ABC News Vote 2004: the politics stem cells: In an interview with ABC News' Kate Snow, First Lady Laura Bush defended the president against the criticism he has faced in recent days for his position on stem cells, saying, "My husband is the first one who funded stem cell research … he's the only one to fund stem cell research."
Snow went on to report that a new poll suggests that public opinion heavily supports stem cell research across party lines. In a press briefing yesterday, Senator John Kerry said that there is no contradiction in his support for stem cell research and his belief that life begins at conception. He also argued that stem cell research gives people fighting disease hope and that they do not deserve to have doors closed to them in fighting disease. When Mrs. Bush was asked whether she felt her husband's opponents were trying to raise false hope, Laura Bush replied, "Yes I think they are."
Ron Fournier interviewed Laura Bush too. LINK
The New York Times ' Randy Kennedy details the back-and-forth faceoff, looking at Mrs. Bush's uncharacteristic headlong charge into campaign rough-and-tumble, criticizing those who are pushing to expand stem cell research by implying that cures to diseases could come quickly. LINK Peter Wallsten and James Rainey get on the front page of the Los Angeles Times with their recap of Monday's back and forth. Here are your two nut graphs: LINK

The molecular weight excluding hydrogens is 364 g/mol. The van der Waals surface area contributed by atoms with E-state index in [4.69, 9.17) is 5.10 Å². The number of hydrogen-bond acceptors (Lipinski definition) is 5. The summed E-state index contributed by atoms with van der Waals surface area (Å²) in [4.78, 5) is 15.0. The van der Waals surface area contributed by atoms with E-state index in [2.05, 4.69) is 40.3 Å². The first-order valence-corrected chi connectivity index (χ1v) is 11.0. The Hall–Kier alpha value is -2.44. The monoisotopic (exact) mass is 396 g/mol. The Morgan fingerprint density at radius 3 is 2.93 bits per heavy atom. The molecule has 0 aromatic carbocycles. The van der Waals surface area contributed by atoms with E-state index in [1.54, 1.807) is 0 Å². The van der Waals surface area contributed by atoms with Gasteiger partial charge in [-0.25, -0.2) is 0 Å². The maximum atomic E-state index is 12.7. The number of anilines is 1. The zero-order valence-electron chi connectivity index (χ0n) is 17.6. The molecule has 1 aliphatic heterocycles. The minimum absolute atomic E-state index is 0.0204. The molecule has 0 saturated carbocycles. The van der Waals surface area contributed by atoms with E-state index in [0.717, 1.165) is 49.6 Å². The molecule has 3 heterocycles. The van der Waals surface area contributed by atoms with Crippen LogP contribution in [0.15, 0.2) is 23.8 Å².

"'There is no question this is a very significant sleeper issue which we are trying to awaken,' said Mark Mellman, Kerry's pollster."
More Wallsten/Rainey: "While pollsters and Republican strategists say it remains unclear whether the stem cell issue will prove decisive for swing voters, they agree that the White House was stung by the issue's sudden rise in prominence after the death of Reagan, a conservative icon."
The Wall Street Journal 's Antonio Regaldo and Bob Davis look at how Senator Kerry's support for therapeutic cloning of embryos could be a problem for voters to accept in the conversation about stem cell research, and that Kerry must walk a fine line to avoid undermining his position. Despite Kerry's call to prohibit cloned embryos from developing for more than 14 days, or from being implanted, the discussion of cloning could end up muddling the discussion over increasing the number of stem-cell lines available for research, some proponents fear.
The Milwaukee Journal Sentinel's Steven Walters and Patrick Marley give Kerry's stem cell advocacy a local lead, writing, "On the campus where the national debate over embryonic stem cell research began, top Wisconsin Democrats, a scientist and a 7-year-old boy with juvenile diabetes called Monday for the election [Kerry] to end restrictions on that research." LINK